India, China militaries ease tensions; to resume joint exercises
NEW DELHI (Reuters): India and China plan to restart joint military exercises soon, Indian officials said on Tuesday, as visiting Chinese defence minister General Liang Guanglie sought to soothe New Delhi’s nerves about Beijing’s growing footprint in South Asia.
On the first trip by a Chinese defence minister to New Delhi in eight years, Liang and his Indian counterpart discussed security in the Asia-Pacific region, where India’s competition for resources and influence has added to Chinese concerns about the US ‘pivot’ to Asia.
Liang’s visit comes at a time when Beijing is grappling with a change of leadership and friction in the South China Sea. It should help avoid flare-ups along China’s long and heavily fortified border with India.
“We have reached the very important consensus of further promoting the friendly, strategic and cooperated partnership between the two countries and promoting friendly exchanges and cooperation between the two armed forces,” Liang told reporters outside the Indian defence ministry.
Nuclear-armed neighbours India and China – the world’s largest countries by population – disagree on where their Himalayan border lies and fought a brief war fifty years ago. As rising superpowers with large and fast-growing militaries, their relationship and ties to Washington influence Asian security.
Over the past two decades, economic relations have normalised. The defence relationship has improved but remains prickly. After two rounds that started in 2007, joint military exercises of around 100 personnel were suspended four years ago after a spat over visas.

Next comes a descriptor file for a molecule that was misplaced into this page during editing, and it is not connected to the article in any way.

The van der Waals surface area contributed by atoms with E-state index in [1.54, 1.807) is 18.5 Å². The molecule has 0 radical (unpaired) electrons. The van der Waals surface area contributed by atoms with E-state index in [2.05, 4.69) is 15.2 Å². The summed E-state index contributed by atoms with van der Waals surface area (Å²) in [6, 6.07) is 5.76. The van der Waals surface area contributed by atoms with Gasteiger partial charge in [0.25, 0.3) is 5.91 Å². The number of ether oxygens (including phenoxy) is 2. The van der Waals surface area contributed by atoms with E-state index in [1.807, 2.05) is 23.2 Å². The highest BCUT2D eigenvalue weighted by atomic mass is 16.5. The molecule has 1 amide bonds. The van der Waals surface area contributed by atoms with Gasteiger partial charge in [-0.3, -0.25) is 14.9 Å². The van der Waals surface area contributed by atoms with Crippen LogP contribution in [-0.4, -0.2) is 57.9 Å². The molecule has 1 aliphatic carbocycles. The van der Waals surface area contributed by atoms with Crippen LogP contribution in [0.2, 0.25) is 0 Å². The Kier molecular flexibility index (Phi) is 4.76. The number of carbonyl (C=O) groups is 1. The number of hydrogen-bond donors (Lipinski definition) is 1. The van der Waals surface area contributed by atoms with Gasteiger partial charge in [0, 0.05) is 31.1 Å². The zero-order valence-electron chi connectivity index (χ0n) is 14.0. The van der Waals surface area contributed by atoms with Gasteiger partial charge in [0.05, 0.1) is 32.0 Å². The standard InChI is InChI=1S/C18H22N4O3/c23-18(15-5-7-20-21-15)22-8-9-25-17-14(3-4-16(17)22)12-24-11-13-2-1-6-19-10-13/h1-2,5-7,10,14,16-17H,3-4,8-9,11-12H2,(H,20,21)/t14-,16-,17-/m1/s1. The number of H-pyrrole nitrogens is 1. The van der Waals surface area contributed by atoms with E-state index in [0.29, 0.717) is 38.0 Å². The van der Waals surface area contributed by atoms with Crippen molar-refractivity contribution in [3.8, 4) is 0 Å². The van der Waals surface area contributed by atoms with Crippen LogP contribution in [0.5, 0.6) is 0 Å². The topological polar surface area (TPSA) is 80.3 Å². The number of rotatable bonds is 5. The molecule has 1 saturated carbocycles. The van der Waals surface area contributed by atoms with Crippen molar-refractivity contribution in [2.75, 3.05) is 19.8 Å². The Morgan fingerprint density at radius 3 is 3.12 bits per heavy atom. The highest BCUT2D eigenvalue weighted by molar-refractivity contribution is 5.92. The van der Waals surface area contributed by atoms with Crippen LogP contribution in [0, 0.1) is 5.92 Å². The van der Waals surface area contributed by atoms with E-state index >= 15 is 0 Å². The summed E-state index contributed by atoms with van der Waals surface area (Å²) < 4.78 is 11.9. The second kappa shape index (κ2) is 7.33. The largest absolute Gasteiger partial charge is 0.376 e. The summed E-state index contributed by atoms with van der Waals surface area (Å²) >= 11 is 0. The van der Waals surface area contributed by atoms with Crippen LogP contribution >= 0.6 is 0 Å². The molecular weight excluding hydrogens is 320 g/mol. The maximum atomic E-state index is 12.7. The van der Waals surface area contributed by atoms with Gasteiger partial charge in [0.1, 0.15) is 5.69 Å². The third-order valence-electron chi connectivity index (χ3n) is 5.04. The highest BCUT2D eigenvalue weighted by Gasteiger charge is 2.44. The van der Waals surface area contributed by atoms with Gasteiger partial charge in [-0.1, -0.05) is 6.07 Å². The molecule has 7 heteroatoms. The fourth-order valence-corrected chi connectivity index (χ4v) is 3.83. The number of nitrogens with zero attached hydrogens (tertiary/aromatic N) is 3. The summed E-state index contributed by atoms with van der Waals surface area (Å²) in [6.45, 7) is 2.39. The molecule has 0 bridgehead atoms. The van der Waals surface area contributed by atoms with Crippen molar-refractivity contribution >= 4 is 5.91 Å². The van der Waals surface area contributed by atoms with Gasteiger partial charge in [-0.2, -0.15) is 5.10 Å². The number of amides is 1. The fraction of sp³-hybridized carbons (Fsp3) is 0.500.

India’s Defence Minister A.K. Antony said the exercises will resume “at the earliest,” but didn’t give any timeline. Indian and Chinese ships conducted their first joint naval practices in June, but they were not considered part of the regular joint military exercises.
Antony also said he had accepted an invitation to visit Beijing.
During a week-long tour that included a stop in Sri Lanka, Liang sought to calm India’s fears about Chinese military and infrastructure aid to other countries in the region, and he denied rumours of a Chinese army presence in parts of Pakistan claimed by India. “I’d like to take this opportunity to clarify to you once again: the PLA (People’s Liberation Army) has never deployed a single soldier in Pakistan-controlled Kashmir,” he told the Hindu newspaper.
While in Sri Lanka, he said China’s efforts to build close ties with South Asian nations were not aimed at any third party.
Both China and India say they are committed to attaining prosperity via peaceful means. Business relations are booming and trade flows have reached an annual $75.5 billion, up from just $3 billion a decade ago. Trade is skewed in China’s favour.
India courts close ties with Vietnam. Its exploration of an oil block in the South China Sea has needled Beijing, which claims the sovereignty over almost all of the sea and has stepped up its military presence there.